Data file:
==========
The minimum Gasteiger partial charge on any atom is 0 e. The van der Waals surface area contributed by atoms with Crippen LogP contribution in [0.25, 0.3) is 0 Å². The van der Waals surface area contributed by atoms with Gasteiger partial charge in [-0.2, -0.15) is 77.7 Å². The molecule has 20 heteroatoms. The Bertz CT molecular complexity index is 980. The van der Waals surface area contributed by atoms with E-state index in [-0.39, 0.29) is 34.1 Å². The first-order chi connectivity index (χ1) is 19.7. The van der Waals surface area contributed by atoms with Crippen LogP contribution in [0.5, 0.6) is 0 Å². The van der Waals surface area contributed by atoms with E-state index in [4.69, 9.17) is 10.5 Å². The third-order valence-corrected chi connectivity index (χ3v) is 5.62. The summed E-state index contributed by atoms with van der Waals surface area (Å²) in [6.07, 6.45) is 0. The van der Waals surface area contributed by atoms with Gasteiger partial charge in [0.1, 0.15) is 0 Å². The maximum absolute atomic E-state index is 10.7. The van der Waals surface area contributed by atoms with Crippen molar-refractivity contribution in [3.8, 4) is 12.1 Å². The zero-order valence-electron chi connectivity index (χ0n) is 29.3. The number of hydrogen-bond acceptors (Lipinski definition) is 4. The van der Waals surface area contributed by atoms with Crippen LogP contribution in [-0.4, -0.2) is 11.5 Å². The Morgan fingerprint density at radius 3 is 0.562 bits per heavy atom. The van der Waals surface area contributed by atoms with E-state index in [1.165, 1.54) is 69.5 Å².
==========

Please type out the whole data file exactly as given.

The minimum Gasteiger partial charge on any atom is 0 e. The van der Waals surface area contributed by atoms with Crippen LogP contribution in [0.25, 0.3) is 0 Å². The van der Waals surface area contributed by atoms with Gasteiger partial charge in [-0.2, -0.15) is 77.7 Å². The molecule has 20 heteroatoms. The Bertz CT molecular complexity index is 980. The van der Waals surface area contributed by atoms with E-state index in [-0.39, 0.29) is 34.1 Å². The first-order chi connectivity index (χ1) is 19.7. The van der Waals surface area contributed by atoms with Crippen LogP contribution in [0.5, 0.6) is 0 Å². The van der Waals surface area contributed by atoms with E-state index in [4.69, 9.17) is 10.5 Å². The third-order valence-corrected chi connectivity index (χ3v) is 5.62. The summed E-state index contributed by atoms with van der Waals surface area (Å²) in [6.07, 6.45) is 0. The van der Waals surface area contributed by atoms with Gasteiger partial charge in [0.1, 0.15) is 0 Å². The maximum absolute atomic E-state index is 10.7. The van der Waals surface area contributed by atoms with Crippen molar-refractivity contribution in [3.8, 4) is 12.1 Å². The zero-order valence-electron chi connectivity index (χ0n) is 29.3. The number of hydrogen-bond acceptors (Lipinski definition) is 4. The van der Waals surface area contributed by atoms with Crippen LogP contribution in [-0.4, -0.2) is 11.5 Å². The Morgan fingerprint density at radius 3 is 0.562 bits per heavy atom. The van der Waals surface area contributed by atoms with E-state index in [1.165, 1.54) is 69.5 Å².